Direct extrusion is the process used most often. Here the billet to be extruded is pressed towards and through the die by the stem. The friction arising between billet and liner limits the length of the container. Because the material to be extruded is always deformed at the die end of the container, not only does a higher thermal loading occur here, but wear is also more extensive at this point, leading to a very one-sided loading situation.
Since this is the oldest extrusion process, some containers without controllable heating systems are still in operation. Modern direct extrusion presses are usually equipped with a zone-controlled resistance heating system and sometimes also with a cooling system- despite the comparatively short length of the container.
The indirect extrusion process has gained significant importance in the last few years. In this process, the container, with the billet, is pressed directly against the hollow stem, resulting in negligible friction between the billet and liner, thus lowering the necessary force. This enables the use of very long containers. The resulting long press times lead to higher thermal stresses in the container components.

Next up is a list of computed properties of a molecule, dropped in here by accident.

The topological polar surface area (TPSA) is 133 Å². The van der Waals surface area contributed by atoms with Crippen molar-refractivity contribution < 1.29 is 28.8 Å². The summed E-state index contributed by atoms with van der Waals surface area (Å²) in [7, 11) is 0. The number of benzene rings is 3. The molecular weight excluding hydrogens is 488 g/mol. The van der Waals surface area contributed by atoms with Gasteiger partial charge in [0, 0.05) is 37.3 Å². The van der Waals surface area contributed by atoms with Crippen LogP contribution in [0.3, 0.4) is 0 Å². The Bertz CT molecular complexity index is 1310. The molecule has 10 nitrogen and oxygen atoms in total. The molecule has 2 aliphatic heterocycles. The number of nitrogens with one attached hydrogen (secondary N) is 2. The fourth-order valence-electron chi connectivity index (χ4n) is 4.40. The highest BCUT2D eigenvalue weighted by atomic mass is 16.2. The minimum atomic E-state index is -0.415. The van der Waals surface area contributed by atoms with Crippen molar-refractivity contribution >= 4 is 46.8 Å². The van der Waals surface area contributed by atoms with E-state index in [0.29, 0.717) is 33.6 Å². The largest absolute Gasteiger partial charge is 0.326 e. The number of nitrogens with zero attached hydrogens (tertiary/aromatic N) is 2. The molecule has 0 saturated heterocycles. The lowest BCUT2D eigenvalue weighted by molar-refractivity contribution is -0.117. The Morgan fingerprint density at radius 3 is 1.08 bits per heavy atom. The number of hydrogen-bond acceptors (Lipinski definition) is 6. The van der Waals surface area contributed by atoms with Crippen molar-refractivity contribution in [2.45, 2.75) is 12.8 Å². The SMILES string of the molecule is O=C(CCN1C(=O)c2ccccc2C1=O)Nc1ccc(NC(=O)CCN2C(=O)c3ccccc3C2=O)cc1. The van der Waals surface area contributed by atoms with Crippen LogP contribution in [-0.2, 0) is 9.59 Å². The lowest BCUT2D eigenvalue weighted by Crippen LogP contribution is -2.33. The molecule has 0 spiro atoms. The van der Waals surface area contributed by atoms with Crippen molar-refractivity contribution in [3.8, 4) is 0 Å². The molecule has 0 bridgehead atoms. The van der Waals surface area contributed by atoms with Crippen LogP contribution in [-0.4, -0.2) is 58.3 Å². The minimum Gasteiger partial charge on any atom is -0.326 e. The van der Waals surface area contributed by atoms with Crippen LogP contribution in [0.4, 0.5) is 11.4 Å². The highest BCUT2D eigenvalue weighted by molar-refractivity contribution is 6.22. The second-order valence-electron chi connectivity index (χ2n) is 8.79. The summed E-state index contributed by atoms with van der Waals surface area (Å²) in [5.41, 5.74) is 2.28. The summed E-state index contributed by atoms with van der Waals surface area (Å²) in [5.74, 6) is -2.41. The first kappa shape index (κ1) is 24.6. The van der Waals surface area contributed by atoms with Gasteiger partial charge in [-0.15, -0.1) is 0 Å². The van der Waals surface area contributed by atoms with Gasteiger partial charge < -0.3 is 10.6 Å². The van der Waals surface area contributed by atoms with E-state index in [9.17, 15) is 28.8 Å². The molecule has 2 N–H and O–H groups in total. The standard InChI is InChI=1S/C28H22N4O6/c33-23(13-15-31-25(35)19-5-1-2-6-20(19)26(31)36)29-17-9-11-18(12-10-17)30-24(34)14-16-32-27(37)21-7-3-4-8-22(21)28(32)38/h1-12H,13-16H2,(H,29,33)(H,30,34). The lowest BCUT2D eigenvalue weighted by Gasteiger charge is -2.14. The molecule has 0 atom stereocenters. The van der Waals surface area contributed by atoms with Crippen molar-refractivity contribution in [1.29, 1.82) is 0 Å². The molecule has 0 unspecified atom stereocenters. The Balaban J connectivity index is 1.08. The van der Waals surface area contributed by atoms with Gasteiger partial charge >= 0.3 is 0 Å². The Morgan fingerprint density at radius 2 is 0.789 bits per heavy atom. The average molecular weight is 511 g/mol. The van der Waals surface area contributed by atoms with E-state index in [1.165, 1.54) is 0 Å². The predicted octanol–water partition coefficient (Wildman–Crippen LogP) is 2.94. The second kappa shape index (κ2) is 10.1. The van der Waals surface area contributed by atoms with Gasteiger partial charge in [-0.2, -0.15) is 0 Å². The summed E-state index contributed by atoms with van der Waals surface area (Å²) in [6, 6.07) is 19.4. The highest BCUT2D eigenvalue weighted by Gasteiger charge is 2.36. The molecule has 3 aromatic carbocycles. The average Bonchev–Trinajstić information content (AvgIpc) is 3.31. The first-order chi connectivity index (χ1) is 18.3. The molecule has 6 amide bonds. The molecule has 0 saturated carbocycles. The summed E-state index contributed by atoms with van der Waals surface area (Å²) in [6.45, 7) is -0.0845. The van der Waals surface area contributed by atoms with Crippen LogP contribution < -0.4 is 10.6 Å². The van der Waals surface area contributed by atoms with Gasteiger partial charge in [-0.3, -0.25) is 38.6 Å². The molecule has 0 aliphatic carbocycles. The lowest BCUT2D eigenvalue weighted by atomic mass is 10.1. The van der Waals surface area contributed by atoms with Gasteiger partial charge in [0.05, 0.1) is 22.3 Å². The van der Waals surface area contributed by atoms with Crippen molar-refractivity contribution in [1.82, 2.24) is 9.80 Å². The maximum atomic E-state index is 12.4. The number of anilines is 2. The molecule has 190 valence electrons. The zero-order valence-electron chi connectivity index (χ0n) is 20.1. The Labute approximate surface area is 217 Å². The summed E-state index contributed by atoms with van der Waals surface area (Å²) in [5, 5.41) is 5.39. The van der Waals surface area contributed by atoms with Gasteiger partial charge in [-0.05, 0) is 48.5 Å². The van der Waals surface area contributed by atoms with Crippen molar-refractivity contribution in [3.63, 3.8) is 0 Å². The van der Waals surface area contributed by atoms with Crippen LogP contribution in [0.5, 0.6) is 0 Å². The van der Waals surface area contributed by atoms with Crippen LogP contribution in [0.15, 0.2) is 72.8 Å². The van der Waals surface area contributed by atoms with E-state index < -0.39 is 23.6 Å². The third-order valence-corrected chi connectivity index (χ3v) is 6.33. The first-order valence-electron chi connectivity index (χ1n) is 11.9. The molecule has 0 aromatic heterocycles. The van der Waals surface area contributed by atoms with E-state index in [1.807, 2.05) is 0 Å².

Since the extruded material must pass through the bore in the stem, the diameter of this bore limits the dimension of the extrusion which can be produced. In order to be able to produce a wide range of products despite this, the hollow stem is usually designed with a large bore, which in turn leads to a high compressive stress on the stem and so necessitates careful selection of materials. Most indirect presses are equipped with containers over 1200 mm in length, meaning that multi-zone heating systems and cooling systems are standard.